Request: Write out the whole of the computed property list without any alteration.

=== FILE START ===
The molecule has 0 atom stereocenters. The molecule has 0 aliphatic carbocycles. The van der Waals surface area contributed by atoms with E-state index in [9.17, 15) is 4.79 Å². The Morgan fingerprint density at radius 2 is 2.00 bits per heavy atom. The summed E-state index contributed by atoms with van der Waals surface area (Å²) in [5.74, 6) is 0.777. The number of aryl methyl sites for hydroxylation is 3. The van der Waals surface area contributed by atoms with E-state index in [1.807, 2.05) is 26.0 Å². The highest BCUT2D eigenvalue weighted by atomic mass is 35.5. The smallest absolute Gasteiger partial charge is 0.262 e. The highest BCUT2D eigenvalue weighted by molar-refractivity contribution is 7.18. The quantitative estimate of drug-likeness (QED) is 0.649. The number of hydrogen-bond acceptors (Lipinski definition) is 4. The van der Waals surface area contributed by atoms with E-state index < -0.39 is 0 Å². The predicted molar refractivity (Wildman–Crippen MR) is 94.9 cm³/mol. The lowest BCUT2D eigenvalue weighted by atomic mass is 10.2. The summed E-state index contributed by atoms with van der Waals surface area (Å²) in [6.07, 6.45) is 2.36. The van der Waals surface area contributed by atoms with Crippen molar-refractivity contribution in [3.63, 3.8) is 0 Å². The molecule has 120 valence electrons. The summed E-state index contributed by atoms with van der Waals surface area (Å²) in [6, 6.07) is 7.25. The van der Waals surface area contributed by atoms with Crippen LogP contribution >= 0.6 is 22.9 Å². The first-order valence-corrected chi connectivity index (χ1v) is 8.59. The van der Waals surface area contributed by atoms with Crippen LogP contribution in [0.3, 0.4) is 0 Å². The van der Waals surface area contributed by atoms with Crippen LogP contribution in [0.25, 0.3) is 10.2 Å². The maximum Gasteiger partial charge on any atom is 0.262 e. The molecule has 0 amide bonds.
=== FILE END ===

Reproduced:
The molecule has 0 atom stereocenters. The molecule has 0 aliphatic carbocycles. The van der Waals surface area contributed by atoms with E-state index in [9.17, 15) is 4.79 Å². The Morgan fingerprint density at radius 2 is 2.00 bits per heavy atom. The summed E-state index contributed by atoms with van der Waals surface area (Å²) in [5.74, 6) is 0.777. The number of aryl methyl sites for hydroxylation is 3. The van der Waals surface area contributed by atoms with E-state index in [1.807, 2.05) is 26.0 Å². The highest BCUT2D eigenvalue weighted by atomic mass is 35.5. The smallest absolute Gasteiger partial charge is 0.262 e. The highest BCUT2D eigenvalue weighted by molar-refractivity contribution is 7.18. The quantitative estimate of drug-likeness (QED) is 0.649. The number of hydrogen-bond acceptors (Lipinski definition) is 4. The van der Waals surface area contributed by atoms with E-state index < -0.39 is 0 Å². The predicted molar refractivity (Wildman–Crippen MR) is 94.9 cm³/mol. The lowest BCUT2D eigenvalue weighted by atomic mass is 10.2. The summed E-state index contributed by atoms with van der Waals surface area (Å²) in [6.07, 6.45) is 2.36. The van der Waals surface area contributed by atoms with Crippen molar-refractivity contribution in [3.63, 3.8) is 0 Å². The molecule has 120 valence electrons. The summed E-state index contributed by atoms with van der Waals surface area (Å²) in [6, 6.07) is 7.25. The van der Waals surface area contributed by atoms with Crippen LogP contribution >= 0.6 is 22.9 Å². The first-order valence-corrected chi connectivity index (χ1v) is 8.59. The van der Waals surface area contributed by atoms with Crippen LogP contribution in [0.3, 0.4) is 0 Å². The van der Waals surface area contributed by atoms with Crippen LogP contribution in [0.25, 0.3) is 10.2 Å². The maximum Gasteiger partial charge on any atom is 0.262 e. The molecule has 0 amide bonds.